using the Karhunen-Loève Transform

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We describe robust methods for deriving Karhunen-Loève (KL) basis functions which can be used to represent the QRS complex. Using a five term KL expansion of a 200 millisecond interval which includes the QRS complex and part of the ST segment, we can represent morphology on two simultaneous ECG leads with sufficient fidelity for beat classification. The residual error of the representation is an ideal estimate of the instantaneous noise content of the signal, and permits identification of events for which the morphologic information is unreliable. We have compared the performance of our current KL-based arrhythmia analysis program with its predecessor (which uses a set of time-domain features for morphology representation, but is otherwise identical to the newer program). In evaluations using the MIT-BIH and AHA databases, and a newiy developed database containing approximately 2.5 million annotated beats (including over 80,000 PVCs) from 27 long-term ECG recordings, we found that beat classification errors using the KL transform were as little as one-fourth of those for the older program.

Representation of QRS morphology in terms of a set of numerical
parameters is a critical step in automated ECG analysis. If the ECG
has been well-sampled (i.e, frequency band-limited and sampled at a
rate no less than twice the highest frequency present in the signal),
the QRS complex can be reconstructed from samples in the neighborhood
of the R-wave peak with sufficient fidelity to permit accurate visual
analysis. We define the *n*-dimensional *QRS pattern
vector*, **x**, by selecting *n* baseline-corrected samples
surrounding the R-wave peak, each of which is a component of
**x**. Such a set of samples thus contains *sufficient* information
for analysis; in general, however, its information content far exceeds
what is *necessary*. Much of the information encoded into **x** is
redundant, and much of the rest is not relevant to the problem of
analyzing the ECG (for example, it may be a faithful representation of
noise).

A well-chosen method for data reduction can retain information related to the signal while discarding information related to noise and artifact. For example, bandpass filtering the ECG is equivalent to data reduction in the frequency domain. It is effective because it can remove extraneous components of the signal which are unrelated to cardiac electrical activity. The effectiveness of bandpass filtering for noise rejection is limited, however, since noise is not completely separable from the signal in the frequency domain. The domain in which noise and signal are most separable is that of the Karhunen-Loève transform (KLT). This can be shown to follow directly from the definition of the KLT.

The discrete KLT is a rotational transformation of an *n*-dimensional
Euclidean pattern space, *E ^{n}*, derived from a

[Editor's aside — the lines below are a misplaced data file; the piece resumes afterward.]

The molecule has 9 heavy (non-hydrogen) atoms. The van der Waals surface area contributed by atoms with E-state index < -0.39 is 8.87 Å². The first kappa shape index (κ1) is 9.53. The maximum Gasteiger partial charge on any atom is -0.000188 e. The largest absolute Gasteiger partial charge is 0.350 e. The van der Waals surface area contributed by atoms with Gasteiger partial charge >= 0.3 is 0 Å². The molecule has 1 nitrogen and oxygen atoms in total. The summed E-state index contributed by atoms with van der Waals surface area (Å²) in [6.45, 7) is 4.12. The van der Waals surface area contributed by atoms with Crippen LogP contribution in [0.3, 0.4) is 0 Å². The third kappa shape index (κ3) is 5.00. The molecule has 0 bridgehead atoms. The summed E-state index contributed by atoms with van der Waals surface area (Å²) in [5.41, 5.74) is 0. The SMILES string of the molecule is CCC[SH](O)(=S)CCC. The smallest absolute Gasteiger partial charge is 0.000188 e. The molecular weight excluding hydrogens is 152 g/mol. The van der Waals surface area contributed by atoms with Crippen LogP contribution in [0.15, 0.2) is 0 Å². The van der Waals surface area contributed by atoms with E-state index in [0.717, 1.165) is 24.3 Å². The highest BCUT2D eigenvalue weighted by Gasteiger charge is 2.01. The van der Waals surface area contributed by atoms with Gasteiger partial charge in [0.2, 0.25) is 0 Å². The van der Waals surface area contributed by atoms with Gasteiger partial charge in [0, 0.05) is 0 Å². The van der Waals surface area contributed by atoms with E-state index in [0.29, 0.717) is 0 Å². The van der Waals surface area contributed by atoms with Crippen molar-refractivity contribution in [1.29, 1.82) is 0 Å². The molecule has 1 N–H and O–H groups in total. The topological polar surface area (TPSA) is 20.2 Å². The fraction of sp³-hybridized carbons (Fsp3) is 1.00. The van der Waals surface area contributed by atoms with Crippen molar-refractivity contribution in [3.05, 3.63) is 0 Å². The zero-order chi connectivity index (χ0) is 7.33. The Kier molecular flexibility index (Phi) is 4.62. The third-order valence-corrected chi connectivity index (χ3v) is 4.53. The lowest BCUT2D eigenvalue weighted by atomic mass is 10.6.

model of the probability density function of the pattern vectors,

Using only second-order statistics, we can model the distribution of
**x** as a hyperellipsoid with principal axes which are defined by the
eigenvectors, **e**_{k}, of the sample
covariance matrix

where

Since the *n* eigenvectors are mutually orthogonal, they span the original
pattern space *E ^{n}*. If they are sorted by
eigenvalue such that

we may expect that, on average, the projection of a pattern vector onto the ordered eigenvectors will have the property that

We may thus construct *i*-dimensional *feature vectors*,
**y**_{i}, the components of which
are given by the first *i* such projections, 1 <= *i*
<= *n*; the process of doing so is defined as the discrete
KLT. The eigenvectors are the KL basis functions, analogous to the
sine functions which are the basis functions of the Fourier transform.
The components of **y**_{i} are
called the KL coefficients, or the principal components, of **x**.
For *i* < *n*, the KLT has the property that the expected
value of the residual error, *r _{i}* = ||

The discussion above has implicitly assumed that it is feasible to
model the distribution of all pattern vectors as a single
hyperellipsoid. Given the diversity of QRS morphologies observed in
the ECG, however, it is not obvious that this assumption is reasonable
for QRS pattern vectors. Our preliminary investigations were
consistent with the results reported by Nygårds and
Sörnmo,^{1}
who found that the first 11 (of 64) eigenvectors determined from a
population of normal QRS complexes were virtually identical to those
determined from a population of ectopic QRS complexes. Based on these
observations, we adopted the single-hyperellipsoid model for further
study.

The prerequisite to applying the KLT to ECG analysis is derivation of
the eigenvectors, for which a variety of methods may be employed. It
is necessary to obtain a large, representative sample of QRS waveforms
(the "training set"). We used the 44 non-paced records of the MIT-BIH
Arrhythmia Database^{2} for
our training set. Approximately 100,000 QRS complexes were identified